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RE: Eagle Engineer[Subject Prev][Subject Next][Thread Prev][Thread Next]
- To: <seaint(--nospam--at)seaint.org>
- Subject: RE: Eagle Engineer
- From: "Bill Polhemus" <bill(--nospam--at)polhemus.cc>
- Date: Mon, 13 Sep 2004 11:17:41 -0500
This is true, but you’re being naïve here.
If it weren’t for more than two generations of “rewarding” someone because of accident of birth, which is codified in law and in practice in almost every aspect of our economy, that’d be one thing, but a shadow is effectively cast on everyone who succeeds with such a “leg up,” whether it’s warranted or no.
I have a real problem with “affirmative action” as it has come to be PRACTICED (as distinct from the way it was originally CONCEIVED to work).
Here in Houston, I see engineering firms owned, wholly or in part, by people who are “non-white,” or have a surname that marks them as of a certain ethnic origin. These include people from South Asia, Latin America, China, Taiwan and the Phillipines.
Many of these people came to this country, not as “tired, poor and yearning to breathe free,” necessarily, but simply as an entrepreneurial venture. Many of them were “moneyed” in their countries of origin. They had college degrees when they came, sometimes even advanced degrees.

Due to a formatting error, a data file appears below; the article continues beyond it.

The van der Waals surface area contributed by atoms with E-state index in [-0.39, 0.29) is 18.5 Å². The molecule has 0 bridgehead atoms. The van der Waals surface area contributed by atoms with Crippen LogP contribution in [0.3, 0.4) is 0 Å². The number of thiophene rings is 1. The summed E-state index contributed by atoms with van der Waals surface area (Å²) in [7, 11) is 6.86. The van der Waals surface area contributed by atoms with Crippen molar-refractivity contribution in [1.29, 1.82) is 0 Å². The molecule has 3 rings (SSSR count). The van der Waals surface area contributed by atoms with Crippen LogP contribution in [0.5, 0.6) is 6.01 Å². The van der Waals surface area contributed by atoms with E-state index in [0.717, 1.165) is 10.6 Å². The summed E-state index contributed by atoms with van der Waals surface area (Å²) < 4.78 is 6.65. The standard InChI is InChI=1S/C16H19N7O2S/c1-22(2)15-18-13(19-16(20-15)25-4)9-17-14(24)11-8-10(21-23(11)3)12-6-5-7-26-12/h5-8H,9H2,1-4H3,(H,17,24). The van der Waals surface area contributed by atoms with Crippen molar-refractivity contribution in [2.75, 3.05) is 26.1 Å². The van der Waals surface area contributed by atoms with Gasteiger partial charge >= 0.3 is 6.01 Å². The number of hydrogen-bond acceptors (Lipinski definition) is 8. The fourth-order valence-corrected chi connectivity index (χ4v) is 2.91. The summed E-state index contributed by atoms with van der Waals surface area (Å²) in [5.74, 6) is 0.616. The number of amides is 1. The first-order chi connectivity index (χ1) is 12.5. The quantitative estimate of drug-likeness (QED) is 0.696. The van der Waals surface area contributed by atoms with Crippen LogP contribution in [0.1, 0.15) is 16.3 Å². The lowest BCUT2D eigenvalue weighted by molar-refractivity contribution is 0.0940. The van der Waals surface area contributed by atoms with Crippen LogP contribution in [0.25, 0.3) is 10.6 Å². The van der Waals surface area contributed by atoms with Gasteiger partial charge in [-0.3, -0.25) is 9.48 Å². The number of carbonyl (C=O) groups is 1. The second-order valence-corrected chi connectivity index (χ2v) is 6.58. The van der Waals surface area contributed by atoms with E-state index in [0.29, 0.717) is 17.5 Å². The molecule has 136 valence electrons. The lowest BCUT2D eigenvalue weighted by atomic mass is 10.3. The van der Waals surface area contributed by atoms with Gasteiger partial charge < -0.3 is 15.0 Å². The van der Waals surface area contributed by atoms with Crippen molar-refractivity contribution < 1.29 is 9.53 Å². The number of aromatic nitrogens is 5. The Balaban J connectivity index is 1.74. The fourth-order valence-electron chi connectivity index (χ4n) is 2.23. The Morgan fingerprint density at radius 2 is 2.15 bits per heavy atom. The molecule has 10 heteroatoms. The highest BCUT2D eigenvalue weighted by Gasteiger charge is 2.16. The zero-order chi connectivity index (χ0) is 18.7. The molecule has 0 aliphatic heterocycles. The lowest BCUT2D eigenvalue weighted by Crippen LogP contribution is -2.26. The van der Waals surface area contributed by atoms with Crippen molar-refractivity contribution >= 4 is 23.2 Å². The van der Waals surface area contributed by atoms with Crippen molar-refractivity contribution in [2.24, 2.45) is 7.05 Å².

Examples of this include a man from Argentina, from a wealthy Italian family there, who came here as a student and married an American woman who is herself from a well-to-do family. He proceeds to leverage his assets and buys a nearly-defunct consulting firm here in town, sticks his name in front of the hyphen before the original name of the firm, and becomes a “HUB” (Texas-speak for “historically underutilized business,” our equivalent to the M/W/BE) and an MBE, and begins collecting FAA, city, county and state contracts under the set-aside programs.
Or a man from India, who came here with an advanced degree, got a doctorate, and is also involved in obtaining lucrative consulting contracts in the public sector.
Things are what they are. We can seek to change them, realizing that there will be powerful forces working against us when we do, and in the meantime we can learn to live with unfairness in the name of fairness.
It might be wrong in a given instance, but it is understandable.
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